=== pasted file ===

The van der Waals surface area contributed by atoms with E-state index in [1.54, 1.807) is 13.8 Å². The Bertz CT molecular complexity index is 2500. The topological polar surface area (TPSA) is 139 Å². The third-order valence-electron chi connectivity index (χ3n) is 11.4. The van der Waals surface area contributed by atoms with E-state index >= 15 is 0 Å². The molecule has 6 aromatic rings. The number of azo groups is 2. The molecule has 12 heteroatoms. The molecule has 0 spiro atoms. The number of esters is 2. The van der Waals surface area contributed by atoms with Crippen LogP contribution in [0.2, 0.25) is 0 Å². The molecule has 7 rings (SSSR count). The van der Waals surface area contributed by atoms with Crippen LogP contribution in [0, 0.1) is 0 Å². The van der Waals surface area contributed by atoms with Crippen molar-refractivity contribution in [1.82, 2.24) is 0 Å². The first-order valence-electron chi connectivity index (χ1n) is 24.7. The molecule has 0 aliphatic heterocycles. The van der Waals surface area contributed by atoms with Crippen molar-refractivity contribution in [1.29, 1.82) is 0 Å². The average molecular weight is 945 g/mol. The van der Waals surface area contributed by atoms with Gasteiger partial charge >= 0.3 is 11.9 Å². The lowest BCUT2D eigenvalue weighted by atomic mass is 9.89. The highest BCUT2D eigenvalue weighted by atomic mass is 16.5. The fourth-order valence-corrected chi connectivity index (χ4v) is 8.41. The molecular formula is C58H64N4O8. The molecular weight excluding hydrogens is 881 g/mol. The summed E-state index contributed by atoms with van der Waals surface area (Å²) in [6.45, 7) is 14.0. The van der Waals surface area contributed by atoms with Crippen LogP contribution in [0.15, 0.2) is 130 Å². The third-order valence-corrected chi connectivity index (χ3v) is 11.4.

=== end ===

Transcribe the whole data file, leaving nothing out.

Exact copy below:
The van der Waals surface area contributed by atoms with E-state index in [1.54, 1.807) is 13.8 Å². The Bertz CT molecular complexity index is 2500. The topological polar surface area (TPSA) is 139 Å². The third-order valence-electron chi connectivity index (χ3n) is 11.4. The van der Waals surface area contributed by atoms with E-state index >= 15 is 0 Å². The molecule has 6 aromatic rings. The number of azo groups is 2. The molecule has 12 heteroatoms. The molecule has 0 spiro atoms. The number of esters is 2. The van der Waals surface area contributed by atoms with Crippen LogP contribution in [0.2, 0.25) is 0 Å². The molecule has 7 rings (SSSR count). The van der Waals surface area contributed by atoms with Crippen LogP contribution in [0, 0.1) is 0 Å². The van der Waals surface area contributed by atoms with Crippen molar-refractivity contribution in [1.82, 2.24) is 0 Å². The first-order valence-electron chi connectivity index (χ1n) is 24.7. The molecule has 0 aliphatic heterocycles. The van der Waals surface area contributed by atoms with Crippen molar-refractivity contribution in [1.29, 1.82) is 0 Å². The average molecular weight is 945 g/mol. The van der Waals surface area contributed by atoms with Gasteiger partial charge >= 0.3 is 11.9 Å². The lowest BCUT2D eigenvalue weighted by atomic mass is 9.89. The highest BCUT2D eigenvalue weighted by atomic mass is 16.5. The fourth-order valence-corrected chi connectivity index (χ4v) is 8.41. The molecular formula is C58H64N4O8. The molecular weight excluding hydrogens is 881 g/mol. The summed E-state index contributed by atoms with van der Waals surface area (Å²) in [6.45, 7) is 14.0. The van der Waals surface area contributed by atoms with Crippen LogP contribution in [0.15, 0.2) is 130 Å². The third-order valence-corrected chi connectivity index (χ3v) is 11.4.